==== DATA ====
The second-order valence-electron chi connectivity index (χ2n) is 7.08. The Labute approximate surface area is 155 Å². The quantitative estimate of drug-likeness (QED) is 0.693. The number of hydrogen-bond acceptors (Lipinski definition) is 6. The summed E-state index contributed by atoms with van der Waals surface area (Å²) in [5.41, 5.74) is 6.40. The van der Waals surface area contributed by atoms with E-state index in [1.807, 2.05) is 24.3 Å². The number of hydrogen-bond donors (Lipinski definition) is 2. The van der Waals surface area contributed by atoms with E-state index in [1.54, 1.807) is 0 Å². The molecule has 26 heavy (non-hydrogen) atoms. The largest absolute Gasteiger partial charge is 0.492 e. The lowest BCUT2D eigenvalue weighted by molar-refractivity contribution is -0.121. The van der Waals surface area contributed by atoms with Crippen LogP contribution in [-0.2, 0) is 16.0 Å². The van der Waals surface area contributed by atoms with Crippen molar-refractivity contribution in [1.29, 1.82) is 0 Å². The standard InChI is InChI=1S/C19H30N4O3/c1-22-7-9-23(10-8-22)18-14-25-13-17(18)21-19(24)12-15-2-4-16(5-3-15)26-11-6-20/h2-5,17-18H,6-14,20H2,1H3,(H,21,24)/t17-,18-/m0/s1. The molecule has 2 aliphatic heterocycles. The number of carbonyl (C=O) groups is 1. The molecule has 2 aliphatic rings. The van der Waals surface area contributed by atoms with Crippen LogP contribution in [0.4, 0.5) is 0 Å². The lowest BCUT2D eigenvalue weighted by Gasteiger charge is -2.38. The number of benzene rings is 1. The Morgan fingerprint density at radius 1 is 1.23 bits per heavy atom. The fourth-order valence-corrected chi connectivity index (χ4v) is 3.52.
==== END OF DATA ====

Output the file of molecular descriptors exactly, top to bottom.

The second-order valence-electron chi connectivity index (χ2n) is 7.08. The Labute approximate surface area is 155 Å². The quantitative estimate of drug-likeness (QED) is 0.693. The number of hydrogen-bond acceptors (Lipinski definition) is 6. The summed E-state index contributed by atoms with van der Waals surface area (Å²) in [5.41, 5.74) is 6.40. The van der Waals surface area contributed by atoms with E-state index in [1.807, 2.05) is 24.3 Å². The number of hydrogen-bond donors (Lipinski definition) is 2. The van der Waals surface area contributed by atoms with E-state index in [1.54, 1.807) is 0 Å². The molecule has 26 heavy (non-hydrogen) atoms. The largest absolute Gasteiger partial charge is 0.492 e. The lowest BCUT2D eigenvalue weighted by molar-refractivity contribution is -0.121. The van der Waals surface area contributed by atoms with Crippen LogP contribution in [-0.2, 0) is 16.0 Å². The van der Waals surface area contributed by atoms with Crippen molar-refractivity contribution in [1.29, 1.82) is 0 Å². The standard InChI is InChI=1S/C19H30N4O3/c1-22-7-9-23(10-8-22)18-14-25-13-17(18)21-19(24)12-15-2-4-16(5-3-15)26-11-6-20/h2-5,17-18H,6-14,20H2,1H3,(H,21,24)/t17-,18-/m0/s1. The molecule has 2 aliphatic heterocycles. The number of carbonyl (C=O) groups is 1. The molecule has 2 aliphatic rings. The van der Waals surface area contributed by atoms with Crippen LogP contribution in [0.4, 0.5) is 0 Å². The lowest BCUT2D eigenvalue weighted by Gasteiger charge is -2.38. The number of benzene rings is 1. The Morgan fingerprint density at radius 1 is 1.23 bits per heavy atom. The fourth-order valence-corrected chi connectivity index (χ4v) is 3.52.